3 Ridiculous Moments From Donald Trump's New Hampshire Town Hall Meeting That Really Shouldn't Have Surprised You

On Wednesday, GOP rebel Donald Trump held a press conference and town hall-style Q&A in New Hampshire, the first of his candidacy, and given his well-established off-the-cuff nature, there weren't many surprises. He stuck to his political guns: bashing American infrastructure, vowing to banish immigrants, and promising to "make America great again." He also assured us that he's not going anywhere, and he's not backing down. It's safe to say that nothing he said came across as unexpected — at this point, he almost sounds like a broken record — but that doesn't make his comments any less ridiculous. He didn't personally victimize any women at this event, as far as I know, but there were still plenty of ridiculous moments from Trump's New Hampshire meeting.

The press conference took place as CNN announced that its latest poll, in conjunction with ORC International, had Trump closing in on Democratic front-runner Hillary Clinton's lead. The poll has him behind Clinton by just 6 percentage points. It's the first time that Trump has polled close enough to Clinton to seem competitive in the general election. Clearly, a large proportion of voters are drawn to his ridiculousness. Moving forward, people, let's not forget these moments.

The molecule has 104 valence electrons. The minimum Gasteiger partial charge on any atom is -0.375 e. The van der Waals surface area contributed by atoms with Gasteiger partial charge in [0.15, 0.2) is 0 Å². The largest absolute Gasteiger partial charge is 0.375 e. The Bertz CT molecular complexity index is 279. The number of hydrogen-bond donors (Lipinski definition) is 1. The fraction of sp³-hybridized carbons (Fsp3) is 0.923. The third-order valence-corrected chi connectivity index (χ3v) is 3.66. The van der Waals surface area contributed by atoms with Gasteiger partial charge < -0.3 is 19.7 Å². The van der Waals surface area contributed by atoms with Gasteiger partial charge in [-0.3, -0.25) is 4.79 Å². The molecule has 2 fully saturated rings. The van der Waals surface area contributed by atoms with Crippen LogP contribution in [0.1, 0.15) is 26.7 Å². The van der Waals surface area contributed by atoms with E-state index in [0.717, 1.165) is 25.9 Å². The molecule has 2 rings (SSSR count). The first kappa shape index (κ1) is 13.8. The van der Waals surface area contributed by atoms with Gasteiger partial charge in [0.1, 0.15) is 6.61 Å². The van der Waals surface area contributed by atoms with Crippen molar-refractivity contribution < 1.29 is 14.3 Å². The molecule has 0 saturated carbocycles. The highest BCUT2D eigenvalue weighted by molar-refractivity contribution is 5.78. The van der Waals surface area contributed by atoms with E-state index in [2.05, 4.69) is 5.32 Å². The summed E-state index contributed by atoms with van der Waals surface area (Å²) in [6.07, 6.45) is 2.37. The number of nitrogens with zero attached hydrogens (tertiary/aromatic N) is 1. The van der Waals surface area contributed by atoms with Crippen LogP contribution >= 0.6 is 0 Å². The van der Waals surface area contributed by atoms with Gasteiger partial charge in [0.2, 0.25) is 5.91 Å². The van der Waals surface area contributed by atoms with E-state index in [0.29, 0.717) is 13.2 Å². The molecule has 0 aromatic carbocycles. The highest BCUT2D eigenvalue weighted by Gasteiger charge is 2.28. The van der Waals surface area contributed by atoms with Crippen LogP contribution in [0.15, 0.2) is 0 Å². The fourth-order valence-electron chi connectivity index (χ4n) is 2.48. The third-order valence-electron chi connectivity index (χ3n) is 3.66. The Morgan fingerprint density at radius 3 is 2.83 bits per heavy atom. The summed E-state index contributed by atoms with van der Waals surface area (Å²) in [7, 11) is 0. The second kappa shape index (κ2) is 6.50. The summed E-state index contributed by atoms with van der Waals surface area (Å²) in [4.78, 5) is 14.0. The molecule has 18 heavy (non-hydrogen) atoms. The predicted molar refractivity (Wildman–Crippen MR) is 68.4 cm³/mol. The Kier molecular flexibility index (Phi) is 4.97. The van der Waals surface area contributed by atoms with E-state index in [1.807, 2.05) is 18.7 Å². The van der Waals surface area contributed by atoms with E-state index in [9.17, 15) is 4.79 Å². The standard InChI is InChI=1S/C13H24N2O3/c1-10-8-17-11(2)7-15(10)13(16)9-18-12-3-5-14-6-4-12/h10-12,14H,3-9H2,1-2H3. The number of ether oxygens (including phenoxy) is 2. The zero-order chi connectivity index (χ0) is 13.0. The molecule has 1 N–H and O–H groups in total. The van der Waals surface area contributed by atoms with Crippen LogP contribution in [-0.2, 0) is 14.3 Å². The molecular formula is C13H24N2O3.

When He Used Twisted Sister As His Theme Song


As Trump walked off the stage, Twisted Sister's "We're Not Gonna Take It" played over the sound system. I'm gonna let that one speak for itself.

When He Named The Wall After Himself


Trump has talked a lot about the wall that he wants to build along the U.S.-Mexico border (which apparently will improve relations with our southern neighbor???), but during the town hall, we got a better sense of what he expects for this wall. He said, "If they call it the Trump Wall, it has to be beautiful."

When He Didn't Actually Have Any "Policy Positions"

Jeff J Mitchell/Getty Images News/Getty Images

During the Q&A, an audience member astutely pointed out that Trump's campaign website lacks detailed policy positions for issues other than immigration. To that, Trump not so astutely responded, "We're going to do a lot of policy positions."

Trump talks a lot, but does he really say that much? Oftentimes, what he does say leaves something to be desired — a dash of political correctness.